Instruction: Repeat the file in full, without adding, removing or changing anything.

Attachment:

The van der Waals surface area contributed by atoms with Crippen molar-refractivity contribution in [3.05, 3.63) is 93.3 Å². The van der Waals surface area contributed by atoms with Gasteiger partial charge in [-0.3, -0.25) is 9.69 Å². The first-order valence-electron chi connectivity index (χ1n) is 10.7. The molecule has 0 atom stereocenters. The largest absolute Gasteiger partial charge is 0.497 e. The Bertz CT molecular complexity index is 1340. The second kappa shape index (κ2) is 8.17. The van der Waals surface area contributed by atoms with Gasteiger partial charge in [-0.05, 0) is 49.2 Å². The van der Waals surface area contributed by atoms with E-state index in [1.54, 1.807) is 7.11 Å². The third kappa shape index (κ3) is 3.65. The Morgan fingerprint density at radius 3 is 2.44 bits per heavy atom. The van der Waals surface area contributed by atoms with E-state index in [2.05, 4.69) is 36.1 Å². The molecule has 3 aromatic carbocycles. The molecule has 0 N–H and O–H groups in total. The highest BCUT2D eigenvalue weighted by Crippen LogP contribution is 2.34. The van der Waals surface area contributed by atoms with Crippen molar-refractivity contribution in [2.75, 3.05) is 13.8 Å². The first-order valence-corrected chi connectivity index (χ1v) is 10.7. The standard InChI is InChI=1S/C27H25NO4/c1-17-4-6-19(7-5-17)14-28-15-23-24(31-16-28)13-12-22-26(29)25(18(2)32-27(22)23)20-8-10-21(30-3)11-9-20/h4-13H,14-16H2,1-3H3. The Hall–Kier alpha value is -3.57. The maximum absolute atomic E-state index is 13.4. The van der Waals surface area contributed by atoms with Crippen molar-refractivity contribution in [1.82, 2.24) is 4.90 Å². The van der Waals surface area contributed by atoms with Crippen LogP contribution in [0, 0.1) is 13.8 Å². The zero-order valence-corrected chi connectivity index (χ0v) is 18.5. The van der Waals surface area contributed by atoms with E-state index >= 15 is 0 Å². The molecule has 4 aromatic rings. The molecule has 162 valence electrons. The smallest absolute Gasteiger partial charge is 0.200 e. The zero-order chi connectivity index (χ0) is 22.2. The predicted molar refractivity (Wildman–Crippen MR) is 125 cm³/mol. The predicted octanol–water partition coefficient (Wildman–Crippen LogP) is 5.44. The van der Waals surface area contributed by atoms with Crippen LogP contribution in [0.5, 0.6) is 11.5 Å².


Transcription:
The van der Waals surface area contributed by atoms with Crippen molar-refractivity contribution in [3.05, 3.63) is 93.3 Å². The van der Waals surface area contributed by atoms with Gasteiger partial charge in [-0.3, -0.25) is 9.69 Å². The first-order valence-electron chi connectivity index (χ1n) is 10.7. The molecule has 0 atom stereocenters. The largest absolute Gasteiger partial charge is 0.497 e. The Bertz CT molecular complexity index is 1340. The second kappa shape index (κ2) is 8.17. The van der Waals surface area contributed by atoms with Gasteiger partial charge in [-0.05, 0) is 49.2 Å². The van der Waals surface area contributed by atoms with E-state index in [1.54, 1.807) is 7.11 Å². The third kappa shape index (κ3) is 3.65. The Morgan fingerprint density at radius 3 is 2.44 bits per heavy atom. The van der Waals surface area contributed by atoms with E-state index in [2.05, 4.69) is 36.1 Å². The molecule has 3 aromatic carbocycles. The molecule has 0 N–H and O–H groups in total. The highest BCUT2D eigenvalue weighted by Crippen LogP contribution is 2.34. The van der Waals surface area contributed by atoms with Crippen molar-refractivity contribution in [2.75, 3.05) is 13.8 Å². The first-order valence-corrected chi connectivity index (χ1v) is 10.7. The standard InChI is InChI=1S/C27H25NO4/c1-17-4-6-19(7-5-17)14-28-15-23-24(31-16-28)13-12-22-26(29)25(18(2)32-27(22)23)20-8-10-21(30-3)11-9-20/h4-13H,14-16H2,1-3H3. The Hall–Kier alpha value is -3.57. The maximum absolute atomic E-state index is 13.4. The van der Waals surface area contributed by atoms with Crippen molar-refractivity contribution in [1.82, 2.24) is 4.90 Å². The van der Waals surface area contributed by atoms with Crippen LogP contribution in [0, 0.1) is 13.8 Å². The zero-order valence-corrected chi connectivity index (χ0v) is 18.5. The van der Waals surface area contributed by atoms with E-state index >= 15 is 0 Å². The molecule has 4 aromatic rings. The molecule has 162 valence electrons. The smallest absolute Gasteiger partial charge is 0.200 e. The zero-order chi connectivity index (χ0) is 22.2. The predicted molar refractivity (Wildman–Crippen MR) is 125 cm³/mol. The predicted octanol–water partition coefficient (Wildman–Crippen LogP) is 5.44. The van der Waals surface area contributed by atoms with Crippen LogP contribution in [0.5, 0.6) is 11.5 Å².